Business journalism

O’Leary serves as foil to journalist Amanda Lang on The Lang and O’Leary Exchange onCBC News Network. He is a venture capitalist on the Canadian television show Dragons’ Den as well as a shark on the American version of Dragons’ Den, Shark Tank, which airs on ABC. He is referred to as “Mr. Wonderful” and “The Undertaker” by Mark Cuban on the show. He has also hosted his own television show, Redemption Inc.

During a segment on the Occupy Wall Streetprotests on 6 October 2011 episode of theCBC News Network‘s The Lang & O’Leary Exchange, O’Leary criticized Pulitzer Prize-winning journalist Chris Hedges for sounding “like a left-wing nutbar.” Hedges stated afterwards that “it will be the last time [he appears on the show]” and compared the CBC to Fox News. CBC’s ombudsman found O’Leary’s behaviour to be a violation of the public broadcaster’s journalistic standards.

In August 2013, O’Leary interviewed Rachel Parent, a 14-year-old anti-GMO foods activist. In the interview, O’Leary expressed concern that Parent had become a “shill” for environmentalists. The video went viral on social media.

Having carved out a niche for the O’Leary brand in the software industry, O’Leary moved on to establish the O’Leary name and brand in a multitude of industries, companies and products. Following his successful business ventures in software, storage facilities, and private equity, O’Leary has established his name in a number of other industries, including O’Leary Funds (a mutual and investment fund management firm that handles over $1.5 billion), O’Leary Ventures (a private early-stage investment company that invests in and partners with early-stage, high-growth-potential companies in various Canadian industries), O’Leary Mortgages (a mortgage firm), O’Leary books, and O’Leary Fine Wines (a winemaking company). In April 2014, O’Leary Mortgages went out of business. Little over a year after launching with much fan fare and notoriety including weekly plugs on hisDragons’ Den prologue, O’Leary was unable to keep one of his 3 core businesses afloat. Industry reports seemed unsurprised by the failure given O’Leary’s confusing public persona and the company’s Chief Executive Officer’s, Alexey Kenjeev, lack of industry experience.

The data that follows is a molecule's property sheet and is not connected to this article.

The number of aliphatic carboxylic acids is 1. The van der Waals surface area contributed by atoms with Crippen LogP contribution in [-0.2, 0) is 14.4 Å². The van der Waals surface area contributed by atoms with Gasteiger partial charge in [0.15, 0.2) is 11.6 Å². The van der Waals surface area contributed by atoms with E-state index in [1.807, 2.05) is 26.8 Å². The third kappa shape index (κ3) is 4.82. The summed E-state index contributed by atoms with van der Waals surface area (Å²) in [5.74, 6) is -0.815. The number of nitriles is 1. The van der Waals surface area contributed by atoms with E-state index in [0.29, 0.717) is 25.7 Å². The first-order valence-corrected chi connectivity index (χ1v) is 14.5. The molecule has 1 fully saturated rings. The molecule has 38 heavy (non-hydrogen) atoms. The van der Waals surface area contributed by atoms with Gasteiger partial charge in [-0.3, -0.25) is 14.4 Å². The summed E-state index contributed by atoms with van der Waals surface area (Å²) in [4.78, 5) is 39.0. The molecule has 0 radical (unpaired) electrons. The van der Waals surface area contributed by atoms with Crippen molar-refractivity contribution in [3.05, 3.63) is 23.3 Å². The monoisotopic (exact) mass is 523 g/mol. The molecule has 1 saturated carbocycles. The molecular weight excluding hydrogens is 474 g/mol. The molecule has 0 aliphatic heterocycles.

Controversial Remarks

Poverty activists have condemned O’Leary’s comments on an Oxfam report that the 85 richest people have the same wealth as the 3.5 billion poorest people on the planet. O’Leary had commented “This is fantastic news and of course I’m going to applaud it. What can be wrong with this?”

In 2011 O’Leary was condemned by the CBC ombudsman Kirk LaPointe for his use of the term “Indian Giver”. The ombudsman wrote that his comments were “unambiguously offensive”

THE OTHER SIDE OF THE FAKE BILLIONAIRE STORY